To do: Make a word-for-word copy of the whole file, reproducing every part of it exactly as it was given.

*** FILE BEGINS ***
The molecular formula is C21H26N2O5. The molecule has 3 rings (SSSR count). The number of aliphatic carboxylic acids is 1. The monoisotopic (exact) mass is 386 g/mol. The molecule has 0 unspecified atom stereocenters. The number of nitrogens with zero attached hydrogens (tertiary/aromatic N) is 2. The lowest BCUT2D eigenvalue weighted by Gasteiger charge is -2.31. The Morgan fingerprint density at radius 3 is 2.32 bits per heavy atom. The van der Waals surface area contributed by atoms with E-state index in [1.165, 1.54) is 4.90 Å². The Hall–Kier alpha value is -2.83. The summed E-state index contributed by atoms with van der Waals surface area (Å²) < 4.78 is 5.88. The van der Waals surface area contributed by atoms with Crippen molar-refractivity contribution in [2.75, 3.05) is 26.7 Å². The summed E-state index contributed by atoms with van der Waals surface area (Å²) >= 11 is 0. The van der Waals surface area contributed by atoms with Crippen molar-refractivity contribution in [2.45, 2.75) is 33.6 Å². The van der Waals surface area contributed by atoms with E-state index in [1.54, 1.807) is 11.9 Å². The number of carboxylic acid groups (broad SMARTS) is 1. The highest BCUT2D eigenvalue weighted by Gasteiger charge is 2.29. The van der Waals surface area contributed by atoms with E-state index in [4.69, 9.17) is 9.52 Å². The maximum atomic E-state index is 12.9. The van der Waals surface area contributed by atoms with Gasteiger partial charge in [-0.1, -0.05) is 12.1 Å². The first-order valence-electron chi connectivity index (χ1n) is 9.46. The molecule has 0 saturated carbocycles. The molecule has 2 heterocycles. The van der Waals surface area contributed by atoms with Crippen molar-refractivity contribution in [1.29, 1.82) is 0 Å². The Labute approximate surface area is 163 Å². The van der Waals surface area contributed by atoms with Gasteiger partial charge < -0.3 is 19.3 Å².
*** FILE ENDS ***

The molecular formula is C21H26N2O5. The molecule has 3 rings (SSSR count). The number of aliphatic carboxylic acids is 1. The monoisotopic (exact) mass is 386 g/mol. The molecule has 0 unspecified atom stereocenters. The number of nitrogens with zero attached hydrogens (tertiary/aromatic N) is 2. The lowest BCUT2D eigenvalue weighted by Gasteiger charge is -2.31. The Morgan fingerprint density at radius 3 is 2.32 bits per heavy atom. The van der Waals surface area contributed by atoms with E-state index in [1.165, 1.54) is 4.90 Å². The Hall–Kier alpha value is -2.83. The summed E-state index contributed by atoms with van der Waals surface area (Å²) < 4.78 is 5.88. The van der Waals surface area contributed by atoms with Crippen molar-refractivity contribution in [2.75, 3.05) is 26.7 Å². The summed E-state index contributed by atoms with van der Waals surface area (Å²) >= 11 is 0. The van der Waals surface area contributed by atoms with Crippen molar-refractivity contribution in [2.45, 2.75) is 33.6 Å². The van der Waals surface area contributed by atoms with E-state index in [1.54, 1.807) is 11.9 Å². The number of carboxylic acid groups (broad SMARTS) is 1. The highest BCUT2D eigenvalue weighted by Gasteiger charge is 2.29. The van der Waals surface area contributed by atoms with E-state index in [4.69, 9.17) is 9.52 Å². The maximum atomic E-state index is 12.9. The van der Waals surface area contributed by atoms with Gasteiger partial charge in [-0.1, -0.05) is 12.1 Å². The first-order valence-electron chi connectivity index (χ1n) is 9.46. The molecule has 0 saturated carbocycles. The molecule has 2 heterocycles. The van der Waals surface area contributed by atoms with Crippen molar-refractivity contribution in [1.29, 1.82) is 0 Å². The Labute approximate surface area is 163 Å². The van der Waals surface area contributed by atoms with Gasteiger partial charge < -0.3 is 19.3 Å².